When he died last week, I’d long since written off Michael Jackson as a sad casualty of fame. His Peter Pan shtick had gone from charming to creepy to possibly predatory, and the transformation of his face was just ghastly.
But there was a time when I was a huge Michael Jackson fan, and it all started some 25 years ago with one of those seminal television moments that drive home how powerful the medium can be.
Looking back, I’m not sure how I ended up watching NBC’s Motown 25: Yesterday, Today, Forever special or why my family had decided to tape it with our mainframe-size VCR when it aired in May 1983. I was in sixth grade and though we didn’t have cable yet, I must’ve been aware of MTV.
The entire program was momentous, with Marvin Gaye singing “What’s Goin’ On,” Diana Ross reuniting with the Supremes, the Temptations going head-to-head with the Four Tops. But Michael’s solo performance of “Billie Jean” following an exuberant Jackson 5 reunion was revelatory.
It all came back to me while reading Alastair Macauley’s appraisal in The New York Times–how obsessively I watched the video, how I’d memorized the entire routine. (It also brought back some less pleasant memories, like the time I performed the routine at a bar mitzvah and some very wrong fashion choices I committed in the service of being a Michael Jackson fan.)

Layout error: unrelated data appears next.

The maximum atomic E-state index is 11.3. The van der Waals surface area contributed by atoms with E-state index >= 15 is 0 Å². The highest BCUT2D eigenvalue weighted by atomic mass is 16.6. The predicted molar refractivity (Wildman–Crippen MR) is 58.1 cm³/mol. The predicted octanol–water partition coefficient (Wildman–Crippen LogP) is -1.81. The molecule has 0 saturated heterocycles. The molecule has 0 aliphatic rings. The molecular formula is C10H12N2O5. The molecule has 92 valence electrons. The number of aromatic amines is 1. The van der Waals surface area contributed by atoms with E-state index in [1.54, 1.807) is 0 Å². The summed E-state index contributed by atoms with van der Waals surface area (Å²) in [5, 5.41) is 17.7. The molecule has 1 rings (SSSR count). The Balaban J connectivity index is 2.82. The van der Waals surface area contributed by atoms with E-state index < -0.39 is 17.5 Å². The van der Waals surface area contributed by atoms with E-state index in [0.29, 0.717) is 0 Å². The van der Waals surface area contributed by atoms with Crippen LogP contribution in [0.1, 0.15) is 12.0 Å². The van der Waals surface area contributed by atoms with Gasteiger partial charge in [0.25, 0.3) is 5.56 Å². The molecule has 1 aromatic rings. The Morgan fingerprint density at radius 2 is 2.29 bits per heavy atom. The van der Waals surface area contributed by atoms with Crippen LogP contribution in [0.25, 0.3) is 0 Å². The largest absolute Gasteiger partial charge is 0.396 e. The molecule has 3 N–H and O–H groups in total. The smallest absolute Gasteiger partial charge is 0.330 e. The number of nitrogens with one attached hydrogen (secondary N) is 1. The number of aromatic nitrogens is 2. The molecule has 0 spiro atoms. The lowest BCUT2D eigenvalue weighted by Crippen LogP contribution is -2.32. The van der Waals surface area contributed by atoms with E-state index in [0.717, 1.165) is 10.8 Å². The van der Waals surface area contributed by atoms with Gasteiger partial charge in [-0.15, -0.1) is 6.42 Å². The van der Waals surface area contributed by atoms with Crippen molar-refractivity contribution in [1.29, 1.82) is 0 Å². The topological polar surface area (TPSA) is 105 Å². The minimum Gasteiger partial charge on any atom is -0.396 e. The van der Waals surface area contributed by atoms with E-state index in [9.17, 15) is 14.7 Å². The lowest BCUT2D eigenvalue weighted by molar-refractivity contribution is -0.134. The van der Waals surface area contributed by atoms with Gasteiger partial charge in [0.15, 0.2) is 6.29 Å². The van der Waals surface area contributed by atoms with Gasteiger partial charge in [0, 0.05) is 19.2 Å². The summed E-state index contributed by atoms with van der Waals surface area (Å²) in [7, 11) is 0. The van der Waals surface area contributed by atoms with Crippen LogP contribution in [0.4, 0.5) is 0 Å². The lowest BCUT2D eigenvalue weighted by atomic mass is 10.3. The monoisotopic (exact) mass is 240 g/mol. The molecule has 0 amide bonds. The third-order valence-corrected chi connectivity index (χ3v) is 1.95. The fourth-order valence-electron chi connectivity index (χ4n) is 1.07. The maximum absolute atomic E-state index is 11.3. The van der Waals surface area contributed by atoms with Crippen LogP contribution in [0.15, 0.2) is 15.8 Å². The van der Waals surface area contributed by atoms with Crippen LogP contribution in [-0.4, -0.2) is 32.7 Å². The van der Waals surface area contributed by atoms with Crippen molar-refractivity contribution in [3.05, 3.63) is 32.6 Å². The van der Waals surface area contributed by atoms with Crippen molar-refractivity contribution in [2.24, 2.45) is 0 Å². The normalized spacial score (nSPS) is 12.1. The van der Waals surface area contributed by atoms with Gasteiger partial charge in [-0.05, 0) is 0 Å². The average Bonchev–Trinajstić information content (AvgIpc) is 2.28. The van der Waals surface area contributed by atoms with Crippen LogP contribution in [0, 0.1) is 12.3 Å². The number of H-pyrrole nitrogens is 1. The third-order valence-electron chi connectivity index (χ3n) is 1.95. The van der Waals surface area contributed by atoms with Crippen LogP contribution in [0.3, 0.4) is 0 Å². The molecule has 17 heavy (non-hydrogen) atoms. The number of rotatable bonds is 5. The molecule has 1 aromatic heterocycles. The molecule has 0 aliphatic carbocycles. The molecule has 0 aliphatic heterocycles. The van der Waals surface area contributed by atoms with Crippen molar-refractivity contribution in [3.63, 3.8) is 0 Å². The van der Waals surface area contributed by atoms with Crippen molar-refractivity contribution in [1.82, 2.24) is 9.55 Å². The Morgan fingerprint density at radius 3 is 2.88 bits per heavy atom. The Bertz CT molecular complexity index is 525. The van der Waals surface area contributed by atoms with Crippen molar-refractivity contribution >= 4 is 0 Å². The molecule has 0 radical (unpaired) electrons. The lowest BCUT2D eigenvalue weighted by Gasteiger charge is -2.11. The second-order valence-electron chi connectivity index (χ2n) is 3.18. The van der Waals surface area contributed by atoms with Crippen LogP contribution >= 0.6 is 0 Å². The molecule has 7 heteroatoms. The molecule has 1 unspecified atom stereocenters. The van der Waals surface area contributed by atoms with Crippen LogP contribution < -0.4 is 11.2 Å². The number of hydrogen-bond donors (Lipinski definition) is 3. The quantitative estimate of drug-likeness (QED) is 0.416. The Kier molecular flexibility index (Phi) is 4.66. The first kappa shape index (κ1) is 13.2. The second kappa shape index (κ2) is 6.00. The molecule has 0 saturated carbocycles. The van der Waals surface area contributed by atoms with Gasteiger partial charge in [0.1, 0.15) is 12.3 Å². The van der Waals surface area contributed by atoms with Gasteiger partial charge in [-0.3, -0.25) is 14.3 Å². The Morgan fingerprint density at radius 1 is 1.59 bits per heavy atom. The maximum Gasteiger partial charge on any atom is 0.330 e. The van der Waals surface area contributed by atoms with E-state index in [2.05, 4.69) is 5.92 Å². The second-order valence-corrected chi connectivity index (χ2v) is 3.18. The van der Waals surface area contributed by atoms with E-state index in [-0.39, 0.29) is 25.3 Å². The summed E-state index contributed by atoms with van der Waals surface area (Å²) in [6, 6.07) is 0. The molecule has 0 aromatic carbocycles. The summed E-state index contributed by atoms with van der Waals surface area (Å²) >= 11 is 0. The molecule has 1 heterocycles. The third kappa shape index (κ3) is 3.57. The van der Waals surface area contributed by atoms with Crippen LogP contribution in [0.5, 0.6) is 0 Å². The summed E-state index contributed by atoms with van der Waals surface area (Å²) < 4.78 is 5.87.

But it also struck me how rare that kind of star-making TV moment has become in the Age of Increasing Audience Fragmentation. Aside from Ricky Martin’s 1999 Grammy performance, I can’t think of the last time an entertainer staged a breakout performance on broadcast television. (Of course, Michael’s sister Janet made watercooler history in her own way, as B&C’s John Eggerton has so thoroughly documented.) People just don’t watch those sorts of cavalcade-of-stars programs like they used to. And while they may be watching American Idol, I don’t think anyone on that show has come close to doing what Michael Jackson did on Motown 25.